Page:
Photo © Koichi Torimura
We usually show houses in Japan, which has not been publicized outside of the Japanese architecture community. We are making an exception today as you may have already seen this house on some other blogs recently. This renovation project was designed by a young Tokyo-based architect Ken’ichi Otani who also had designed House in Matsubara, which some of you may remember from our post in May 2009. As a former resident of the neighborhood where this house is located, I more than approve!
Click on each image for larger view.
Photos © Koichi Torimura
© Ken’ichi Otani Architects
House in Higashi-Matsubara
This is a renovation and expansion project of an eighteen-year-old house for two families. Only the part for the young family was renovated with an addition. The house is located in a reasonably good residential area of suburban Tokyo. The site has a good garden with abundant trees on the south side. A tall orange tree provides a nice shade over the west side road.
A part of the existing concrete retaining wall along the street on the west edge was removed to build a new approach staircase to the renovated house toward the orange tree. The new addition was built on the south side of the young family unit facing medium high bush. An exterior wall on the west side of the addition leads to an entrance porch under the orange tree, but limits the view of the private garden from the approach staircase.
A large living-dining area is created by the addition on the south side of the existing part, and also by removal of a bed room. The living-dining area is surrounded by separate walls of similar length, but with various angles each other to realize the sense of continuity of the old and added parts.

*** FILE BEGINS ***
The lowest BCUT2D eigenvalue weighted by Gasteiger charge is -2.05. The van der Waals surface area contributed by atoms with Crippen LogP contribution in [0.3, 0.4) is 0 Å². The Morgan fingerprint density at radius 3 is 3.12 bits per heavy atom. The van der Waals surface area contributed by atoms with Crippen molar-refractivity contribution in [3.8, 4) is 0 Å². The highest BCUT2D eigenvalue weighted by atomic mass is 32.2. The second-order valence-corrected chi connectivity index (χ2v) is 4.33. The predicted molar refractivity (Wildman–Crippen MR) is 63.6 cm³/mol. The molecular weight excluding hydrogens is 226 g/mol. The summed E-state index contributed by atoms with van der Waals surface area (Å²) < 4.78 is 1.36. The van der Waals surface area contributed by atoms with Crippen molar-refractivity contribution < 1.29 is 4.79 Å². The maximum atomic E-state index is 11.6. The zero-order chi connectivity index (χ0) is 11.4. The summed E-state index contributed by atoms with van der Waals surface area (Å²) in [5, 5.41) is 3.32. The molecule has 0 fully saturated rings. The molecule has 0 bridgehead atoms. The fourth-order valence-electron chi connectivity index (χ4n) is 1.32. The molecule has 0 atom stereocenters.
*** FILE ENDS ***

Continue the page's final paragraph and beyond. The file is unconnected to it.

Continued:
Each of interior walls and ceilings, painted in light yellow color and directed in different angles, responds to the variation of outside light with time of a day in a different manner, and also can reflect the subtle change of color of the garden plants with season.
The finishing of the exterior walls and the gate was selected similar to the old part so that the addition does not affirm nor deny the old existence, but simply inherit what are there. The contrast between the new addition and the existing environment is kept minimal; unless one looks at them carefully, one does not recognize the new addition, as if the chameleon is hard to find in an adjusted environment.
Architect: Ken’ichi Otani/ Ken’ichi Otani Architects
Structure design: MID
Location: Setagaya-ku, Tokyo, JAPAN
Principal use: Residence
Structure: Timber construction
Site area: 365.83㎡
Built area: 150.60㎡
Total floor area: 281.43㎡
(Renovation area: 52.17㎡, Extension area：13.14㎡, Total area:65.31㎡)
Construction: Aug 2009 – Nov 2009
Photo: Koichi Torimura